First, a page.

2 Timothy 3:1-9 The church’s mission is to save and to ensure that the flock stay saved to the end
2 Timothy 3:1-9 The church’s mission is to save and to ensure that the flock stay saved to the end
But realize this, that in the last days difficult times will come. 2 For men will be lovers of self, lovers of money, boastful, arrogant, revilers, disobedient to parents, ungrateful, unholy, 3 unloving, irreconcilable, malicious gossips, without self-control, brutal, haters of good, 4 treacherous, reckless, conceited, lovers of pleasure rather than lovers of God, 5 holding to a form of godliness, although they have denied its power; Avoid such men as these. 6 For among them are those who enter into households and captivate weak women weighed down with sins, led on by various impulses, 7 always learning and never able to come to the knowledge of the truth. 8 Just as Jannes and Jambres opposed Moses, so these men also oppose the truth, men of depraved mind, rejected in regard to the faith. 9 But they will not make further progress; for their folly will be obvious to all, just as Jannes’s and Jambres’s folly was also.
Paul warns Timothy of the dangers that the church is facing in the last days. Paul lists the 18 vices so that Timothy may discern worldly people and avoid them. In view of the fact that many in the last days will abandon their faith, Timothy must do all to prepare the flock to stand against the tide of evil and worldliness. In today’s devotion, we learn: The church’s mission is to save and to ensure that the flock stay saved to the end.
But realize this, that in the last days difficult times will come.
“But realise this” underscores the inevitability of difficult times in the last days. The author of Hebrews says that the first century Christians were in the last days,
God, after He spoke long ago to the fathers in the prophets in many portions and in many ways, in these last days has spoken to us in His Son… Hebrews 1:1-2a
Thus, it is clear from scripture that the last days began at the time of Christ’s incarnation. Since then, the world has seen the difficult times of unprecedented evil and oppression. Jesus spoke about the difficult times in the last days,
You will be hearing of wars and rumors of wars. See that you are not frightened, for those things must take place, but that is not yet the end. For nation will rise against nation, and kingdom against kingdom, and in various places there will be famines and earthquakes. Matthew 24:6-7
The difficult times are characterised by wars, and natural catastrophes. Paul sets forth this warning so that Timothy may prepare the church to withstand the tide of evil. For Jesus said that only those who endure to the end will be saved (see Matthew 24:13).
For men will be lovers of self, lovers of money…
Paul makes a list of vices beginning with “love of self” and concludes with “conceited” and “love of pleasure”. “Love of self”, “conceited” and “love of pleasure” speak of the condition of the heart, the seat of evil that drives all vices. “Love of self” puts personal gratification above God and fellow men. “Conceited” is deluded pride, a state where the ego is mindlessly elevated. “Love of pleasure” ranks pleasure above principle. The list begins with subtle, personal vices, and proceeding to full-on wickedness.
Love of money is a subtle but ubiquitous disease that infects people of all ages, race, and background. The love of money is diametrically opposed to the love of God. So much so Jesus deems it impossible for one to love God and money at the same time (see Matthew 6:24). The rich young ruler passes up on salvation because he loves money while refusing to give them up for the poor (see Matthew 19:23-24). The lovers of money value material things above God, above people and what is right.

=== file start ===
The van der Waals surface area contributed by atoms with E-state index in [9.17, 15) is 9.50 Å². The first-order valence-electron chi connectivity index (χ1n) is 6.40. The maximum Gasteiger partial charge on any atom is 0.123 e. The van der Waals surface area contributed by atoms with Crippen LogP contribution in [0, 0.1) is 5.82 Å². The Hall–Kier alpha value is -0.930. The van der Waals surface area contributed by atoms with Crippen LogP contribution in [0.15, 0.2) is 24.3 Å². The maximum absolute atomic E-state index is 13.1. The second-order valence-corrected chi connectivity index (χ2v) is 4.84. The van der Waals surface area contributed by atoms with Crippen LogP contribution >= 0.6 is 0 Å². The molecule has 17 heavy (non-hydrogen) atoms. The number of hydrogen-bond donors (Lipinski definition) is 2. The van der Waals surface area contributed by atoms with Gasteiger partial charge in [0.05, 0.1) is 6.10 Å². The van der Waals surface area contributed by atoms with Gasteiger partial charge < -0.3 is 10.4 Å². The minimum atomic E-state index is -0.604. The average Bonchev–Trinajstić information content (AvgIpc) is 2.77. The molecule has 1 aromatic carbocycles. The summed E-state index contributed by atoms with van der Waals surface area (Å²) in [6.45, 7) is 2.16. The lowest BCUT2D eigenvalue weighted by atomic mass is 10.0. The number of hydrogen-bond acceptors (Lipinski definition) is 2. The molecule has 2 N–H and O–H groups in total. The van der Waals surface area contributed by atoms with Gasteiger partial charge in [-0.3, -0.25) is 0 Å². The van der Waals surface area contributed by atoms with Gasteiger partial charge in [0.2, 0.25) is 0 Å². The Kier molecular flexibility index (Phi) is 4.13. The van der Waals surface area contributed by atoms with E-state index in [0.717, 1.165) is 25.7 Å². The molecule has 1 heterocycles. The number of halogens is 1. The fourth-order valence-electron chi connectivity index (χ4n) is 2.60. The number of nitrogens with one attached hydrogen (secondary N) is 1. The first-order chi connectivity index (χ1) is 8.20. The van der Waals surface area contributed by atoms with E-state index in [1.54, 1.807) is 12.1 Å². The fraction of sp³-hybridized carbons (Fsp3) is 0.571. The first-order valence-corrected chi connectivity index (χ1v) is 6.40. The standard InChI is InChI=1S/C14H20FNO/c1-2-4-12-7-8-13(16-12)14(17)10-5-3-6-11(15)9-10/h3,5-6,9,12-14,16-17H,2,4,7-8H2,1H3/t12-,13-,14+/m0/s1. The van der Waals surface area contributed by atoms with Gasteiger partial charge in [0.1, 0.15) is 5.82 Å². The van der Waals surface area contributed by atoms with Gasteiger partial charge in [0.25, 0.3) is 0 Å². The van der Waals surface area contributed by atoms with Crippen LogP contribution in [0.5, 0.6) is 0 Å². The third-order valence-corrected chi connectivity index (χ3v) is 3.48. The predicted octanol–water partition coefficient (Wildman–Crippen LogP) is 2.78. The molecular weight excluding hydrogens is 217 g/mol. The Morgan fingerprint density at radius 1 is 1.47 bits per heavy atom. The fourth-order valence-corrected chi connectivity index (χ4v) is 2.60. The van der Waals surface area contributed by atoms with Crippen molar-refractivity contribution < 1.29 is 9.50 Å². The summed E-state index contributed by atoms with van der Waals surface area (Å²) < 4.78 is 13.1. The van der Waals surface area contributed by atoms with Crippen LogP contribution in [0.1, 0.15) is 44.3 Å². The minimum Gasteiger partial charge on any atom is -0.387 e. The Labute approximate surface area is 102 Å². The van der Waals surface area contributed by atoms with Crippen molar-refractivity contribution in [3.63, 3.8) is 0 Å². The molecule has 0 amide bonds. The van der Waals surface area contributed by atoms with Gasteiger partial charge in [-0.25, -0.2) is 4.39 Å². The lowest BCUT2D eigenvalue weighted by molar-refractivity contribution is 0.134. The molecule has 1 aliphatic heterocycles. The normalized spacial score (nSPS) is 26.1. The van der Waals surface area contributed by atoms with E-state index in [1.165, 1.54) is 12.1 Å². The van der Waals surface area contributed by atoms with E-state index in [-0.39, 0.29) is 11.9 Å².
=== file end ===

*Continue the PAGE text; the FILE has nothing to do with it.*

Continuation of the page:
Boastful, arrogant, revilers are grouped together as they are manifestations of an inflated ego. Such a one is an empty shell ever desiring to put himself above others in order to dominate them. He constantly spew demeaning words to slander and to intimidate others. A boastful and arrogant person value himself above God, and above others.
Disobedient to parents, ungrateful, unholy, unloving, irreconcilable are grouped because they are about relating with God, parents and others. Such a one puts himself above his parents by disrespecting their instructions: disobedient to parents. He is in opposition to God and to what is true: unholy. He is always dissatisfied and unthankful for what others have done for him: ungrateful. He is hardhearted, apathetic and without regard for people: unloving. He is combative and unwilling to come to a peaceful resolution with others: irreconcilable.
Malicious gossips, without self-control, brutal, haters of good, treacherous, reckless. Here, these go from personal vices to full-on wickedness, from subdued evil to mercurial rage and brutality. Such speak lies with the intention to injure: Malicious gossips. They are led by passion and sensuality as a way of life: without self-control. They are savage, devoid of human civility and conscience, capable of performing the most heinous crimes: brutal. Their only agenda is to benefit themselves, having zero regard for the public good: haters of good. They will not think twice about betraying another to achieve their goals: treacherous. They are led by their flawed instincts while committing mindless acts with no consideration for the consequences that ensue: reckless.
Holding to a form of godliness, although they have denied its power; Avoid such men as these.
Paul shifts his attention from the people of the world to those within the church. Regrettably, many in the church, (leaders included) share in the vices of the world. However, these are able to operate surreptitiously by projecting an appearance of spiritual elegance but devoid of its substance. And such have denied its power; the essential power of God that sanctifies men towards godliness. Because people are impressionable, they mistake visible expressions, the ascetic practices and endless debates of religious trivia for godliness. Paul warns Timothy to avoid such men, and have nothing to do with them lest they rise up against the truth.
Just as Jannes and Jambres opposed Moses, so these men also oppose the truth.
Paul makes special mention of such men and their penchant for weak women weighed down with sins. They seek out weak women, while being led by their own base impulses. Such men, entrapped by sensuality are always learning and never able to come to the knowledge of the truth. They possess much knowledge but no truth, much works but no life. Paul brings up two Egyptian names: Jannes and Jambres who opposed Moses. Jewish and Christian tradition refers Jannes and Jambres to the two magicians who opposed Moses. However, there is a problem with this view because the context clearly states Jannes and Jambres as coming from within the church. Such are supposedly believers who for the sake of personal gain rise up to oppose the truth. They often take to criticising the teachings of the word by infusing it with a worldly perspective. Numbers 16:1 did mention two men: Dathan and Abiram who rose up against Moses. It is possible that Dathan and Abiram, because of their depravity were likened to the Egyptians and given Egyptian names to remember them by. Dathan and Abiram’s mission not only did not succeed, their families were swallowed by the earth at plain sight. The likes of Dathan and Abiram are in the church today actively rising up and leading the naive away from the truth. Nevertheless, when their destruction comes, just like Dathan and Abiram, their folly will be obvious to all.